Sunday, February 23, 2014

Less stuff, fewer loans challenge 1.5 months in

Back in January I decided that all of the "surprise" money that showed up should (if possible), go towards paying off our remaining loans and then building our emergency fund. Here's how we've done so far.

Emergency fund
goal: end of year
Kitchen Loan (1.99%)
due in Oct 2014 
Student Loan (2.65%)
goal: July 2015
Starting balance: $0
Goal: $20,000
As of 2/19/14: $0

$0 saved so far

0% filled
$0 $20,000

Starting balance 1/1: $10,000.00
Balance on 2/20/14: $5,376.99

$4623.01 paid so far

46.2% paid off
$0 $10,000

Starting balance 1/1: $8,127.00
Balance on 1/14/14: $7862.99

$624.01 paid so far

I only started keeping track of payments on Jan 10th. But since January 10th we've paid off $3842.73 worth of our loans! My goal was to put $3,000 a month to this task. Only 1 month and 10 days have passed and we've well passed the $3,000 mark. We're doing well. Our Kitchen Loan has $5,376.99 left. At our current rate we should have this paid off in two months. 

Unfortunately something that may put a snag in our ability to pay this debt off in two months is the fact that said kitchen is getting finished next week. We're temporarily holding on to extra money so that we're sure we have enough to finish the job. But after that I also should be getting a promotion at work and that should make up for any extra money that has to go to the kitchen. 

Afterwards we'll be focusing on the emergency fund. We'll do this by putting $1000 from my biweekly paycheck directly into that account. We'll start this on May 9th. That way there are 20 pay periods left in the year. Then we can apply all of our 'surprise' money to my student loan, and whatever is left of the kitchen loan if anything. 

My student loan has become less of a priority. The stock market is likely to do well in the next year and I would still prefer to invest some of my money. I may extend my goal of paying off the student loan until July 2015 and make a separate stock trading account where I put any of my personal 'surprise' money and then invest it. That will keep me from spending it.  I've gotten very good at investing and have figured out how to prevent most losses. I'm pretty sure that I can manage a return decently above the 2.65% in interest that my loan charges me.

That's the plan! What are your thoughts? 

Monday, February 17, 2014

Why working out at a military gym has been key to my eating disorder recovery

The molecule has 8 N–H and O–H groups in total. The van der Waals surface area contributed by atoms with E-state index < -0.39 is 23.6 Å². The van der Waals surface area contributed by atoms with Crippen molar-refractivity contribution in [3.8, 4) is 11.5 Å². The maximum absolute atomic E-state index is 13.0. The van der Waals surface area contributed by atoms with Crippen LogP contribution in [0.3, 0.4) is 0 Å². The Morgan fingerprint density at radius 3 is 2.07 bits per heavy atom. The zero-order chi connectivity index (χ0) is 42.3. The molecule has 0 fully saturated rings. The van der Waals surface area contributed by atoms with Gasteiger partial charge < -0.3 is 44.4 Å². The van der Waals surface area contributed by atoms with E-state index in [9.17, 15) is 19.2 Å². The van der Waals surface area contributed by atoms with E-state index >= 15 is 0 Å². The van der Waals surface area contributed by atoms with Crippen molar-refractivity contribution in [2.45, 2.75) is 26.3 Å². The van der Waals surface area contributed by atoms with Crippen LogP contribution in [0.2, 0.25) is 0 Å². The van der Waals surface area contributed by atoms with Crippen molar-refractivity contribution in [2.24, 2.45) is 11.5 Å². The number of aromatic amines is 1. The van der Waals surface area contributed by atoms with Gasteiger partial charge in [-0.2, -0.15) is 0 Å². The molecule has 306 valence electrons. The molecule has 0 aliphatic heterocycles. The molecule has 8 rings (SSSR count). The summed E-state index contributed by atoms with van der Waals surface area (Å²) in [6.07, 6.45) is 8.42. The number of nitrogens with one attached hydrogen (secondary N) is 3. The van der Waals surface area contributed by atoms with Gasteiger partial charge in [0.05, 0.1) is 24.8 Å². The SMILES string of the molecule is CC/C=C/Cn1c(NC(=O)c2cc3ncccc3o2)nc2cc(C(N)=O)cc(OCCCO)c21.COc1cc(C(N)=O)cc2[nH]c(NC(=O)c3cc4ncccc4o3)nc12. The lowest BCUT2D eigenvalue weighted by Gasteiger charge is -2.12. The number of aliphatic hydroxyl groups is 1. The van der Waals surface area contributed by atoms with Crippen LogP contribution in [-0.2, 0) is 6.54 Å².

In recent years I felt that going to the gym was a chore. I felt like I never had time for it.  I always had too much to pick up at home, too many errand to runs. Now that I've accomplished most of the decluttering, organizing, and found some balance in my life I feel like I have the time to go to the gym. It's been an unusual experience.

I used to hate my time at the gym because I would push myself incredibly hard, particularly when I was at the depths of my time as an exercise bulimic. I hated feeling like my body was on display. I hated the fact that the women competed with the women, the men competed with the men, and the men hit on the women. When I went to a women's gym it was even worse, because suddenly all I was doing was comparing my own body to others' (possibly also eating-disordered) bodies. Generally making myself miserable.

But this time I've been fortunate to have one huge change in my workout routine that's made the experience much easier on my eating disorder: I go to a military gym. I've never been a member of the armed services but my company works closely with them so we are allowed to use the local military base's facilities. Typically I'm the only woman in the room. But this doesn't bother me. Here's why.
  • None of the men oogle. Ever. Why? Because they have no idea whether or not I could be their commanding officer. 
  • The women don't try to prove that they have better bodies than you. When I see women they're often in fantastic shape but they're never condescending about it. Why? Because they also don't know if I outrank them. Fat shaming someone at this gym literally could cost someone their commission if they did it to the wrong person. So no one does.
  • The guy on the upright bike next to me had his legs blown off by an IED in Afghanistan. It's impossible to go to this gym and not work out around Wounded Warriors who probably have some serious body image issues themselves. They're still there, giving it their best, staying healthy but not using exercise to punish themselves for what went wrong in their lives. I have no reason to complain about my body. Mine may not be perfect but fortunately it still has all its parts and I am damned lucky for that.
  • Fitness is many of these people's job but it's not mine. Depending what you do in the military part of your job description may be to stay in fantastic shape. Those people are duty-bound to spend hours each day working to ensure that their bodies are in particular condition. I'm not training for combat. My physical fitness doesn't have to save my life. If I can't bench press my body weight (when I was in high school, I could, believe it or not), or be toned and muscular all over, it's nothing I need to be ashamed of.
  • They have a dress code and they take it seriously. No bare midriffs. No cleavage. Keep your shirt on. Cover up your tush. If you want to show it off, go do it somewhere else. What you can do is what matters here, not how you look. Not to mention that a sexual harassment court martial is no one's idea of fun.
  • Respect, respect, respect. Just because I can barely do hamstring curls with a five pound weight doesn't mean I'm looked at like I'm weak. Everyone is willing to help out when I have questions about the weight machines. Everyone seems to consider people where they are because you never do know where someone came from. Maybe the guy who can only bench press an empty bar does that because he got badly hurt in Afghanistan. It's not his fault. The point is that we're all there trying to improve ourselves in a healthy way.